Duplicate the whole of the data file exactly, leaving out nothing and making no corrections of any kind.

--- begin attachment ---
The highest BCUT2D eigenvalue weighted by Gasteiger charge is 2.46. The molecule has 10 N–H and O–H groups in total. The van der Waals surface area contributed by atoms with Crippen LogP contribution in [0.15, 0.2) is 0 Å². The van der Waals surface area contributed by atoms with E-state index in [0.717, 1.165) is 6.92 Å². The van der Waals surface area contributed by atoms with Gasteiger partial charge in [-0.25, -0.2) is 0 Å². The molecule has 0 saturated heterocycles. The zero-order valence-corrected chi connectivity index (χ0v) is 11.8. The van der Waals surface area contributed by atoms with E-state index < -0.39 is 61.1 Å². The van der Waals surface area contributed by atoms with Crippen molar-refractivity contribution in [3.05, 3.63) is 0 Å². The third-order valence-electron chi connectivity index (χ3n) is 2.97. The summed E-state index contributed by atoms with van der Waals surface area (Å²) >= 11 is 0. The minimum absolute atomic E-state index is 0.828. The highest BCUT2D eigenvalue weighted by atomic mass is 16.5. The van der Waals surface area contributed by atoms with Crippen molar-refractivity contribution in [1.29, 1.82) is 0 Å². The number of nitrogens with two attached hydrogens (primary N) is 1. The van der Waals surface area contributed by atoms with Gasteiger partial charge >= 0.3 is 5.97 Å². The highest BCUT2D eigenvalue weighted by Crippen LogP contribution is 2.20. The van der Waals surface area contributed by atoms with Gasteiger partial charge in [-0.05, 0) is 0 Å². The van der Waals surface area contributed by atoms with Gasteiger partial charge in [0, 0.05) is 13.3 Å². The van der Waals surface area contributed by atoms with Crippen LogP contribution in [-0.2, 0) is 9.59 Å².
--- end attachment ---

The highest BCUT2D eigenvalue weighted by Gasteiger charge is 2.46. The molecule has 10 N–H and O–H groups in total. The van der Waals surface area contributed by atoms with Crippen LogP contribution in [0.15, 0.2) is 0 Å². The van der Waals surface area contributed by atoms with E-state index in [0.717, 1.165) is 6.92 Å². The van der Waals surface area contributed by atoms with Gasteiger partial charge in [-0.25, -0.2) is 0 Å². The molecule has 0 saturated heterocycles. The zero-order valence-corrected chi connectivity index (χ0v) is 11.8. The van der Waals surface area contributed by atoms with E-state index < -0.39 is 61.1 Å². The van der Waals surface area contributed by atoms with Crippen molar-refractivity contribution in [3.05, 3.63) is 0 Å². The third-order valence-electron chi connectivity index (χ3n) is 2.97. The summed E-state index contributed by atoms with van der Waals surface area (Å²) >= 11 is 0. The minimum absolute atomic E-state index is 0.828. The highest BCUT2D eigenvalue weighted by atomic mass is 16.5. The van der Waals surface area contributed by atoms with Crippen molar-refractivity contribution in [1.29, 1.82) is 0 Å². The number of nitrogens with two attached hydrogens (primary N) is 1. The van der Waals surface area contributed by atoms with Gasteiger partial charge >= 0.3 is 5.97 Å². The highest BCUT2D eigenvalue weighted by Crippen LogP contribution is 2.20. The van der Waals surface area contributed by atoms with Gasteiger partial charge in [-0.05, 0) is 0 Å². The van der Waals surface area contributed by atoms with Gasteiger partial charge in [0, 0.05) is 13.3 Å². The van der Waals surface area contributed by atoms with Crippen LogP contribution in [-0.2, 0) is 9.59 Å².